“Chaos complexity,” Mr. Carmichael said this morning in science.
He stood at the chalkboard nodding slowly, the way he always does when introducing a new concept. That had not changed in a month either.
“A butterfly flaps its wings in the Amazon rain forest and generates enough wind to create a typhoon in Japan,” he said. He was still nodding slowly. “The tiniest of movements on one side of the world sparks something unexpected on the other side. Something unforeseen. Something with consequences undreamt of.”
What about a movement that isn’t tiny? What about a medium movement, a movement like a blue truck sliding into the car that Ivy and I were driving? What about that action, that consequence?
Ivy and I had an accident. It was dusk in the Adirondacks that night, and we were coming around a curve.
Jimmy’s still half-turned around. Warren’s still pontificating about the CIA and the geodesic dome. I want to scream.
“What am I, a moron?” Jimmy says.
“If the shoe fits,” Warren says.
Back and forth they go, the way they always go.
Shut up, Warren. Shut up, Jimmy.
Don’t they know that everything has changed now? How can they still care about their stupid geodesic dome?
My sister has been without me the entire day. What if today was the day she opened her eyes? What if today was the day she defied the odds, defied the young doctor with the curly brown hair, and opened her eyes the way she did that one time when they said it was just a reflex, and looked around, and I wasn’t there? My stomach hurts. I spread my fingers out on my lap. Long and slender. Piano-playing fingers, if we had a piano, which we don’t. If my fingers were webbed, I would be a strong swimmer, one of the strongest around. I would be a duck. Duck-girl. Rose the Duck-girl. Rosie the ducky girl, three bucks a peep.
I put my hand on Jimmy Wilson’s thigh.
Jimmy’s head comes half swiveling back toward me, then he catches himself. He sits still. His entire body is alert. Air before a summer storm, green and electric. I sense it through my fingers, through my palm, which rests on his thigh.
“Hey,” Warren says. “Wilson! I’m talking to you! Are you having a seizure? Do I need to put a pencil between your teeth?”
He waves his hand in front of Jimmy’s face. “Hellooooo?”
I stroke Jimmy’s thigh.
“I’m here,” Jimmy says.
Beneath my jacket, and behind my backpack, my fingers keep on stroking. This is different. This is something that’s changed. I stare out the bus window. Jimmy’s house appears.
“See ya,” Warren said. “Wouldn’t want to be ya.”
And Jimmy’s gone.
And I’m still sitting on the bus with my arms clasped around my knees, self folded on self: muscle and bone and blood, contained. I am still water. I am water that wants to be a river but is a lake. I am water trapped inside the cage of my body. I am water that wants out. Let me out. Release me.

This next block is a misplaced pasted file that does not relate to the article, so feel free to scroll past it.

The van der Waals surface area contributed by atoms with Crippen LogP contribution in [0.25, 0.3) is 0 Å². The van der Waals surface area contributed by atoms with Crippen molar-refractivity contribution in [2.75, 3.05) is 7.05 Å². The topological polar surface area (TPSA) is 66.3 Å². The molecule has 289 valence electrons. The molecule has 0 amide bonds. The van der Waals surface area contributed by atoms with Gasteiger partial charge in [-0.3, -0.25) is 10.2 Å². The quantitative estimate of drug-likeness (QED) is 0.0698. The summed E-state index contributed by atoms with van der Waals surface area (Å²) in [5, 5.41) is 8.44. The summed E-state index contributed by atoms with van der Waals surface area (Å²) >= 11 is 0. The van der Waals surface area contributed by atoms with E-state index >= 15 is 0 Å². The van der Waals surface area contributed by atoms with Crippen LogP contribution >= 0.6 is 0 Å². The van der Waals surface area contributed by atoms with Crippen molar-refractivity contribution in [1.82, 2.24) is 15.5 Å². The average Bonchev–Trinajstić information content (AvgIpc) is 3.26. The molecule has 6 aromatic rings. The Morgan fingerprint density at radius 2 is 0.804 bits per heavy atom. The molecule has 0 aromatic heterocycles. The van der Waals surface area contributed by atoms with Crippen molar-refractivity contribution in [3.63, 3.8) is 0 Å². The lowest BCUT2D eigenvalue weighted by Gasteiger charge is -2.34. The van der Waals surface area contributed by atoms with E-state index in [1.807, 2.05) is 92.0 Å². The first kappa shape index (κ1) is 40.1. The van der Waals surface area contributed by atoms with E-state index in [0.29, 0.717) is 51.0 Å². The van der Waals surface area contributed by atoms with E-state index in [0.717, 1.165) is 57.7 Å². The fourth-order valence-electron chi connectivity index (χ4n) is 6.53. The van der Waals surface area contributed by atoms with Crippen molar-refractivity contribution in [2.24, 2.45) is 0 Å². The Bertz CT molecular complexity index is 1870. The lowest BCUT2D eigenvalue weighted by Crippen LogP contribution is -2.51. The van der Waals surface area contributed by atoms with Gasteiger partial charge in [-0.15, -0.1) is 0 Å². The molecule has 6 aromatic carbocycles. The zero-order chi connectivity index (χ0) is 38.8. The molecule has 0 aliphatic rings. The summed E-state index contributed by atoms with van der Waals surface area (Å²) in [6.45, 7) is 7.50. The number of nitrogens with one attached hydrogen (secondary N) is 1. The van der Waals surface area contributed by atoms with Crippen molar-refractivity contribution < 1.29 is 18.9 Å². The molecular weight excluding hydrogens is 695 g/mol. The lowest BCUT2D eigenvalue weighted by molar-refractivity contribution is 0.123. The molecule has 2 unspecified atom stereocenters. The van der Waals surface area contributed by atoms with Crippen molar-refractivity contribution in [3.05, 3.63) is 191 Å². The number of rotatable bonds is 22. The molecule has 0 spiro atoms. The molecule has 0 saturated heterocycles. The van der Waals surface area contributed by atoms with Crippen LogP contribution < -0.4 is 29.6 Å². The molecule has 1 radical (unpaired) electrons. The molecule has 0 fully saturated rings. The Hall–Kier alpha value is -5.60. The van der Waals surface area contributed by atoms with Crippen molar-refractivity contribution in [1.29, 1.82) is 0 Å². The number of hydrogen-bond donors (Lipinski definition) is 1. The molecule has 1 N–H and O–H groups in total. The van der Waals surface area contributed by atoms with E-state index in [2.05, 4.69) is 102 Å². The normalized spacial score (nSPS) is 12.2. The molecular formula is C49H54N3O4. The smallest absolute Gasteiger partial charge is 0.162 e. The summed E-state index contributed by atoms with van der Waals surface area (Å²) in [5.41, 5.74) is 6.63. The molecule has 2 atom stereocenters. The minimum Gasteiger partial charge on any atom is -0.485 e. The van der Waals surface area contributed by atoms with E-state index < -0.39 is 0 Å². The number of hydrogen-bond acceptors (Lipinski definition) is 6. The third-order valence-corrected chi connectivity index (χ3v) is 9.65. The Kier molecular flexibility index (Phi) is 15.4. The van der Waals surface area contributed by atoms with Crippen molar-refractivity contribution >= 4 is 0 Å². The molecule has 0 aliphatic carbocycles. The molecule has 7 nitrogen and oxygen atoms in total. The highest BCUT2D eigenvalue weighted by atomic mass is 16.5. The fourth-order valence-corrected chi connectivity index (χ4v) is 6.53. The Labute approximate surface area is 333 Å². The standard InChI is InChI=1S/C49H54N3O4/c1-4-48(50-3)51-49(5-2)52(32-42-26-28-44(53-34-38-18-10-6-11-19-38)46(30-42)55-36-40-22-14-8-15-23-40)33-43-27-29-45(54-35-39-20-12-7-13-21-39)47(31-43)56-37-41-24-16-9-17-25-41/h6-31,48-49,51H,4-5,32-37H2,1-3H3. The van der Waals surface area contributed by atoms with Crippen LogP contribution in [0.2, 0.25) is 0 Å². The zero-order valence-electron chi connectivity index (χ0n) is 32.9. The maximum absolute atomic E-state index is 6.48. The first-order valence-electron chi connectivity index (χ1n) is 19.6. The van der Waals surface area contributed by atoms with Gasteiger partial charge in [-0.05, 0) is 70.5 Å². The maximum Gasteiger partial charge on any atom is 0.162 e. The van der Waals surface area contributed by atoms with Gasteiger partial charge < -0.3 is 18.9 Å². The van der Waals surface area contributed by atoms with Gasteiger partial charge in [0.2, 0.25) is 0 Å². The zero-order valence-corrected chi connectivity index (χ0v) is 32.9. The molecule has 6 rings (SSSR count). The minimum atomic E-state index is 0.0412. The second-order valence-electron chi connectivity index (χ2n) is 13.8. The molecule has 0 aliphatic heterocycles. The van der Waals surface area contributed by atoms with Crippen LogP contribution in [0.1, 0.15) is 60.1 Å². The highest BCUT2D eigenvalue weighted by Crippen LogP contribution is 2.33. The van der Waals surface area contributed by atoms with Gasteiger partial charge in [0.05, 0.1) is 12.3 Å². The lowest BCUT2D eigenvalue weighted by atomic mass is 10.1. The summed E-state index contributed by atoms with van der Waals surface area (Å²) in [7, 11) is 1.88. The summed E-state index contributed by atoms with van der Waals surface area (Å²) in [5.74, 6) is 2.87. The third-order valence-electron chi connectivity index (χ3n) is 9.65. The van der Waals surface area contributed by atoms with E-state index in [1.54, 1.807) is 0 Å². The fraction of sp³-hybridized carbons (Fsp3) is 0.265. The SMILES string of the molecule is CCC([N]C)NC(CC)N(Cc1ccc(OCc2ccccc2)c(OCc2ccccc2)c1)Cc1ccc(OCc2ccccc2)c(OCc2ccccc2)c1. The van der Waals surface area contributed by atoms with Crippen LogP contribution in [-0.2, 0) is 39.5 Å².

Ivy and I had an accident. It was dusk in the Adirondacks, and we were coming around a curve. And that was my moment, my moment when time tilted, plucked me up, and set me down again in this unimagined place.
And sometimes every minute is another effort not to scream. Not to scream, and scream, and scream.
My sister knew when I felt this way. My sister knew I hated noise, loud noise, noise that assaulted my ears. She knew I hated the bell at school, that blast of sound that rips through the corridors and halls. Why’s it called a bell? Bells ring. Bells chime. Bells are everything that this sound is not.
“What is it with you, Rose?” Ivy said once last year. “You’re not some fragile flower.”
We were outside, me covering my ears with my hands and cowering: fighter jets taking off from Griffiss Air Base, arrowing into the air faster than sound, spiraling away beyond the foothills.
“They have to
Rose,” Ivy said. “They have to drill themselves in their formations. They have to be prepared.”
“PREPARED FOR WHAT?”
My ears were deafened. The only way to communicate was by shouting.
“War, duh. The defending of our homeland against the forces that would overpower it.”
And then the sound faded away. Infinitesimal planes too high in the air to see anything but dots streaked higher and higher, chalk lines in their wake. The chalk lines dissolved, began to float, turned themselves into cotton fluff, high in the blue, blue sky.
“Get used to it,” Ivy said. “War is noisy, Rosie.”
My sister Ivy was the only person in the world who called me Rosie. My sister was the only one in the world who knew how I feel about war, and fighter jets, and the noise they make. “What is it with these people and their wars?” I used to say to Ivy. “World War I, World War II, Korea, Vietnam, the Persian Gulf.”
War, war, everywhere. I close my eyes and beam my thoughts to Ivy’s hospital bed down in Utica:
Come on, Ivy — wake up. Wake up and call me Rosie.
If my sister were awake right now, she would take one look at me and say,
It’s happening again, isn’t it?